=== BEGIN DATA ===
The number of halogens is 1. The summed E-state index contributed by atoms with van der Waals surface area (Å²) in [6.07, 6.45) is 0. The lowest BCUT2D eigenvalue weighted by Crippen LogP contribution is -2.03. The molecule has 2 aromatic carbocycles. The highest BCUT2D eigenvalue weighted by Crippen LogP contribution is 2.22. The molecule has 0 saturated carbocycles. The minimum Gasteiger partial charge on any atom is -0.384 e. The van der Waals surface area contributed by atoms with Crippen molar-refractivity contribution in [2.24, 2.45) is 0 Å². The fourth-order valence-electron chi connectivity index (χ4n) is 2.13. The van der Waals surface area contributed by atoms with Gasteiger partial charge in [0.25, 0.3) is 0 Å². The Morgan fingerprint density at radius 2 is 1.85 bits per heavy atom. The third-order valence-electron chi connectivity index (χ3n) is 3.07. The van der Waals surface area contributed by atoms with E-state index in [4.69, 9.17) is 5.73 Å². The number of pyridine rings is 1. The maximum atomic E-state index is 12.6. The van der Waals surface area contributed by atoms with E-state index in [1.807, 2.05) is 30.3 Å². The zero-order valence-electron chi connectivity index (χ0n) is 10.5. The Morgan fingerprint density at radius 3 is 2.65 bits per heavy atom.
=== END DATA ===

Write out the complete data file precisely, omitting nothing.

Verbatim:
The number of halogens is 1. The summed E-state index contributed by atoms with van der Waals surface area (Å²) in [6.07, 6.45) is 0. The lowest BCUT2D eigenvalue weighted by Crippen LogP contribution is -2.03. The molecule has 2 aromatic carbocycles. The highest BCUT2D eigenvalue weighted by Crippen LogP contribution is 2.22. The molecule has 0 saturated carbocycles. The minimum Gasteiger partial charge on any atom is -0.384 e. The van der Waals surface area contributed by atoms with Crippen molar-refractivity contribution in [2.24, 2.45) is 0 Å². The fourth-order valence-electron chi connectivity index (χ4n) is 2.13. The van der Waals surface area contributed by atoms with Gasteiger partial charge in [0.25, 0.3) is 0 Å². The Morgan fingerprint density at radius 2 is 1.85 bits per heavy atom. The third-order valence-electron chi connectivity index (χ3n) is 3.07. The van der Waals surface area contributed by atoms with E-state index in [4.69, 9.17) is 5.73 Å². The number of pyridine rings is 1. The maximum atomic E-state index is 12.6. The van der Waals surface area contributed by atoms with E-state index in [1.807, 2.05) is 30.3 Å². The zero-order valence-electron chi connectivity index (χ0n) is 10.5. The Morgan fingerprint density at radius 3 is 2.65 bits per heavy atom.